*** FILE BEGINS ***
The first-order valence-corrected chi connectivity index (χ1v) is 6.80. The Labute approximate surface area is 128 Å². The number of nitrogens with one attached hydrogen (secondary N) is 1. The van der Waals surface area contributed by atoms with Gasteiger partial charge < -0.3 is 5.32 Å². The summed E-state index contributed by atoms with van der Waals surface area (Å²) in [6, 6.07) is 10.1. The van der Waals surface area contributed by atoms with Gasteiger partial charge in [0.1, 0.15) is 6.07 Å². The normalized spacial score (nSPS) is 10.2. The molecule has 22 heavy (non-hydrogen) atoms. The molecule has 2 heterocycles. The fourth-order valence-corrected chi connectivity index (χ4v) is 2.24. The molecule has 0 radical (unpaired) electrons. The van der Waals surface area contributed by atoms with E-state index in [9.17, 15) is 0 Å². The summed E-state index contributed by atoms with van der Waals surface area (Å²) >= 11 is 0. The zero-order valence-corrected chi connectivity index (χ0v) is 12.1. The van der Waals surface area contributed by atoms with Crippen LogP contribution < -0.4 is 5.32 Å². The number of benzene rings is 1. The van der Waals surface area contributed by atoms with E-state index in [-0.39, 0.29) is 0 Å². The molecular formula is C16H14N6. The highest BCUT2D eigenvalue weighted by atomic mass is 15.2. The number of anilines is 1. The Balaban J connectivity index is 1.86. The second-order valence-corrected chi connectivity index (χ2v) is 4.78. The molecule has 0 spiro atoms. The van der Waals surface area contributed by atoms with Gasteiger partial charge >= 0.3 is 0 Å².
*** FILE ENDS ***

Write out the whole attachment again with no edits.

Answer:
The first-order valence-corrected chi connectivity index (χ1v) is 6.80. The Labute approximate surface area is 128 Å². The number of nitrogens with one attached hydrogen (secondary N) is 1. The van der Waals surface area contributed by atoms with Gasteiger partial charge < -0.3 is 5.32 Å². The summed E-state index contributed by atoms with van der Waals surface area (Å²) in [6, 6.07) is 10.1. The van der Waals surface area contributed by atoms with Gasteiger partial charge in [0.1, 0.15) is 6.07 Å². The normalized spacial score (nSPS) is 10.2. The molecule has 22 heavy (non-hydrogen) atoms. The molecule has 2 heterocycles. The fourth-order valence-corrected chi connectivity index (χ4v) is 2.24. The molecule has 0 radical (unpaired) electrons. The van der Waals surface area contributed by atoms with E-state index in [9.17, 15) is 0 Å². The summed E-state index contributed by atoms with van der Waals surface area (Å²) >= 11 is 0. The zero-order valence-corrected chi connectivity index (χ0v) is 12.1. The van der Waals surface area contributed by atoms with Crippen LogP contribution < -0.4 is 5.32 Å². The number of benzene rings is 1. The van der Waals surface area contributed by atoms with E-state index in [-0.39, 0.29) is 0 Å². The molecular formula is C16H14N6. The highest BCUT2D eigenvalue weighted by atomic mass is 15.2. The number of anilines is 1. The Balaban J connectivity index is 1.86. The second-order valence-corrected chi connectivity index (χ2v) is 4.78. The molecule has 0 spiro atoms. The van der Waals surface area contributed by atoms with Gasteiger partial charge >= 0.3 is 0 Å².